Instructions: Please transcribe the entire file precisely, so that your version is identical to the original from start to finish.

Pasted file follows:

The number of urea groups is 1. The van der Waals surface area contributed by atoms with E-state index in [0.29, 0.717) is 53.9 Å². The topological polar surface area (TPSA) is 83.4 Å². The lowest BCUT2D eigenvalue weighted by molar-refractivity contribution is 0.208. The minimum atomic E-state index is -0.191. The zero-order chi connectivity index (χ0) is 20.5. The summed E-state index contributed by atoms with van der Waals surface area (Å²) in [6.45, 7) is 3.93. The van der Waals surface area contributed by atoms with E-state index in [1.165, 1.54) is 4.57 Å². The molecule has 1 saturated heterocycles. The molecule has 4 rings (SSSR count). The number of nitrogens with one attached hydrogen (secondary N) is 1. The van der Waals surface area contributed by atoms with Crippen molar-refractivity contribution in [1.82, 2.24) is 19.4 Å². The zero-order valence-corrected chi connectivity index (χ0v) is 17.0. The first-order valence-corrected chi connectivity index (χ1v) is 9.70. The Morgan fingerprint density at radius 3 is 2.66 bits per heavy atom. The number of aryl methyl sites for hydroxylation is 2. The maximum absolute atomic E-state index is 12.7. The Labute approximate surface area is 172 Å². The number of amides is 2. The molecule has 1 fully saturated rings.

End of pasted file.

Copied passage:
The number of urea groups is 1. The van der Waals surface area contributed by atoms with E-state index in [0.29, 0.717) is 53.9 Å². The topological polar surface area (TPSA) is 83.4 Å². The lowest BCUT2D eigenvalue weighted by molar-refractivity contribution is 0.208. The minimum atomic E-state index is -0.191. The zero-order chi connectivity index (χ0) is 20.5. The summed E-state index contributed by atoms with van der Waals surface area (Å²) in [6.45, 7) is 3.93. The van der Waals surface area contributed by atoms with E-state index in [1.165, 1.54) is 4.57 Å². The molecule has 1 saturated heterocycles. The molecule has 4 rings (SSSR count). The number of nitrogens with one attached hydrogen (secondary N) is 1. The van der Waals surface area contributed by atoms with Crippen molar-refractivity contribution in [1.82, 2.24) is 19.4 Å². The zero-order valence-corrected chi connectivity index (χ0v) is 17.0. The first-order valence-corrected chi connectivity index (χ1v) is 9.70. The Morgan fingerprint density at radius 3 is 2.66 bits per heavy atom. The number of aryl methyl sites for hydroxylation is 2. The maximum absolute atomic E-state index is 12.7. The Labute approximate surface area is 172 Å². The number of amides is 2. The molecule has 1 fully saturated rings.